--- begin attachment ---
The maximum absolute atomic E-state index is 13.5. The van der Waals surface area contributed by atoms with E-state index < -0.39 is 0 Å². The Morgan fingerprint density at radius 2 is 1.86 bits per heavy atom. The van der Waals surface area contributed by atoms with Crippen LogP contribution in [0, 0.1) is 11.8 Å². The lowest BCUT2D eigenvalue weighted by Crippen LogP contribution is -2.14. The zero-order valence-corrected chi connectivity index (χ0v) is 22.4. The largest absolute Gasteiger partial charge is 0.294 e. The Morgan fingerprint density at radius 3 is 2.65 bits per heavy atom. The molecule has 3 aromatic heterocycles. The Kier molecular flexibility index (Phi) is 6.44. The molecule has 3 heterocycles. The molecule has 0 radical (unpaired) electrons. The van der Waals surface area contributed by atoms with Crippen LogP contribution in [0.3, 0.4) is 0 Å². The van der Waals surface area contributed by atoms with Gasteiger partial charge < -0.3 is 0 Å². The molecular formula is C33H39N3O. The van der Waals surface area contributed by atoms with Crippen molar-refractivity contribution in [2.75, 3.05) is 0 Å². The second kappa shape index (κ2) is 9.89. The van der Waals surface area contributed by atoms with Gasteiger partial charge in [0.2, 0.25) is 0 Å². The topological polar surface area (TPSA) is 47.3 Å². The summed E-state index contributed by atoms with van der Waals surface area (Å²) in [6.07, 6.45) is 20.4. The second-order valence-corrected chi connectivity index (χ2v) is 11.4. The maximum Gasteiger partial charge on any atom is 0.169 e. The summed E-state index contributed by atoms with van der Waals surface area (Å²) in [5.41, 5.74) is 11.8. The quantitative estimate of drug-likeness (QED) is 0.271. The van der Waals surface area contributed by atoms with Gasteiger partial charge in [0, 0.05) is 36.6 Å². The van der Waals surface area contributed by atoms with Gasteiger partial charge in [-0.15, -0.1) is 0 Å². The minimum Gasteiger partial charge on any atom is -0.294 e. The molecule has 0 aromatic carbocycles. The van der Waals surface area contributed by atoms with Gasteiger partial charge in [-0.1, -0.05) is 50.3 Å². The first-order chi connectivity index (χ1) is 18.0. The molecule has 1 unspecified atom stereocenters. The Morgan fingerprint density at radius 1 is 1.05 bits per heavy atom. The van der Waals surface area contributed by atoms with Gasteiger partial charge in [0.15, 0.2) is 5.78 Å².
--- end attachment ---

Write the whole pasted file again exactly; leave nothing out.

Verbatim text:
The maximum absolute atomic E-state index is 13.5. The van der Waals surface area contributed by atoms with E-state index < -0.39 is 0 Å². The Morgan fingerprint density at radius 2 is 1.86 bits per heavy atom. The van der Waals surface area contributed by atoms with Crippen LogP contribution in [0, 0.1) is 11.8 Å². The lowest BCUT2D eigenvalue weighted by Crippen LogP contribution is -2.14. The zero-order valence-corrected chi connectivity index (χ0v) is 22.4. The largest absolute Gasteiger partial charge is 0.294 e. The Morgan fingerprint density at radius 3 is 2.65 bits per heavy atom. The molecule has 3 aromatic heterocycles. The Kier molecular flexibility index (Phi) is 6.44. The molecule has 3 heterocycles. The molecule has 0 radical (unpaired) electrons. The van der Waals surface area contributed by atoms with Crippen LogP contribution in [0.3, 0.4) is 0 Å². The van der Waals surface area contributed by atoms with Gasteiger partial charge < -0.3 is 0 Å². The molecular formula is C33H39N3O. The van der Waals surface area contributed by atoms with Crippen molar-refractivity contribution in [2.75, 3.05) is 0 Å². The second kappa shape index (κ2) is 9.89. The van der Waals surface area contributed by atoms with Gasteiger partial charge in [0.2, 0.25) is 0 Å². The topological polar surface area (TPSA) is 47.3 Å². The summed E-state index contributed by atoms with van der Waals surface area (Å²) in [6.07, 6.45) is 20.4. The second-order valence-corrected chi connectivity index (χ2v) is 11.4. The maximum Gasteiger partial charge on any atom is 0.169 e. The summed E-state index contributed by atoms with van der Waals surface area (Å²) in [5.41, 5.74) is 11.8. The quantitative estimate of drug-likeness (QED) is 0.271. The van der Waals surface area contributed by atoms with Gasteiger partial charge in [0, 0.05) is 36.6 Å². The van der Waals surface area contributed by atoms with Gasteiger partial charge in [-0.15, -0.1) is 0 Å². The minimum Gasteiger partial charge on any atom is -0.294 e. The molecule has 0 aromatic carbocycles. The van der Waals surface area contributed by atoms with Gasteiger partial charge in [-0.1, -0.05) is 50.3 Å². The first-order chi connectivity index (χ1) is 18.0. The molecule has 1 unspecified atom stereocenters. The Morgan fingerprint density at radius 1 is 1.05 bits per heavy atom. The van der Waals surface area contributed by atoms with Gasteiger partial charge in [0.15, 0.2) is 5.78 Å².